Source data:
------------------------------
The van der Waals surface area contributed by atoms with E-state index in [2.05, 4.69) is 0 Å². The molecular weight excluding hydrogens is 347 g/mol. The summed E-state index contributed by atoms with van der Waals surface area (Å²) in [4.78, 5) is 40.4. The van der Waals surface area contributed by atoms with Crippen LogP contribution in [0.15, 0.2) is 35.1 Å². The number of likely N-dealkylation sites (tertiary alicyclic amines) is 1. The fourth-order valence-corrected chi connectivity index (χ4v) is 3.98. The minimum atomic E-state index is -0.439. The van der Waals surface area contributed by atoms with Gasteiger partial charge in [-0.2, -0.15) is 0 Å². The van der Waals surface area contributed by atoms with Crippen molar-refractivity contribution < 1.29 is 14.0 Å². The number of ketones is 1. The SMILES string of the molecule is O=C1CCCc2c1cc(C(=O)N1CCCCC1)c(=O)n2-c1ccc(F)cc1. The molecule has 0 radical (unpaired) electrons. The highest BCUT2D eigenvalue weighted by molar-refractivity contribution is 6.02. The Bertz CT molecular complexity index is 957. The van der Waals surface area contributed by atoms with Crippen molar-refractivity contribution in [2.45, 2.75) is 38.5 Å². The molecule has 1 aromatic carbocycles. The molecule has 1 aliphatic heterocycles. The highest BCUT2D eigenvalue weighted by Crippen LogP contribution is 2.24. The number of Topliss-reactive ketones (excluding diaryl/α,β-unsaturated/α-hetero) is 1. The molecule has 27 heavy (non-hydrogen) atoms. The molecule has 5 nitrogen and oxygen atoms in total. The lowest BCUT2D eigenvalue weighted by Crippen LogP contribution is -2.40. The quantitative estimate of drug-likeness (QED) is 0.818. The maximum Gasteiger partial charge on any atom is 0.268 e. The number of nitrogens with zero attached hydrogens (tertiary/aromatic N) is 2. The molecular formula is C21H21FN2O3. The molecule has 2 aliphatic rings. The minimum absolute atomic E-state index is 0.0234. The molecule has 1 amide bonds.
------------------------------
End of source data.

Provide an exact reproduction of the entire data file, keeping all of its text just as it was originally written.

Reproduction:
The van der Waals surface area contributed by atoms with E-state index in [2.05, 4.69) is 0 Å². The molecular weight excluding hydrogens is 347 g/mol. The summed E-state index contributed by atoms with van der Waals surface area (Å²) in [4.78, 5) is 40.4. The van der Waals surface area contributed by atoms with Crippen LogP contribution in [0.15, 0.2) is 35.1 Å². The number of likely N-dealkylation sites (tertiary alicyclic amines) is 1. The fourth-order valence-corrected chi connectivity index (χ4v) is 3.98. The minimum atomic E-state index is -0.439. The van der Waals surface area contributed by atoms with Gasteiger partial charge in [-0.2, -0.15) is 0 Å². The van der Waals surface area contributed by atoms with Crippen molar-refractivity contribution < 1.29 is 14.0 Å². The number of ketones is 1. The SMILES string of the molecule is O=C1CCCc2c1cc(C(=O)N1CCCCC1)c(=O)n2-c1ccc(F)cc1. The molecule has 0 radical (unpaired) electrons. The highest BCUT2D eigenvalue weighted by molar-refractivity contribution is 6.02. The Bertz CT molecular complexity index is 957. The van der Waals surface area contributed by atoms with Crippen molar-refractivity contribution in [2.45, 2.75) is 38.5 Å². The molecule has 1 aromatic carbocycles. The molecule has 1 aliphatic heterocycles. The highest BCUT2D eigenvalue weighted by Crippen LogP contribution is 2.24. The number of Topliss-reactive ketones (excluding diaryl/α,β-unsaturated/α-hetero) is 1. The molecule has 27 heavy (non-hydrogen) atoms. The molecule has 5 nitrogen and oxygen atoms in total. The lowest BCUT2D eigenvalue weighted by Crippen LogP contribution is -2.40. The quantitative estimate of drug-likeness (QED) is 0.818. The maximum Gasteiger partial charge on any atom is 0.268 e. The number of nitrogens with zero attached hydrogens (tertiary/aromatic N) is 2. The molecular formula is C21H21FN2O3. The molecule has 2 aliphatic rings. The minimum absolute atomic E-state index is 0.0234. The molecule has 1 amide bonds.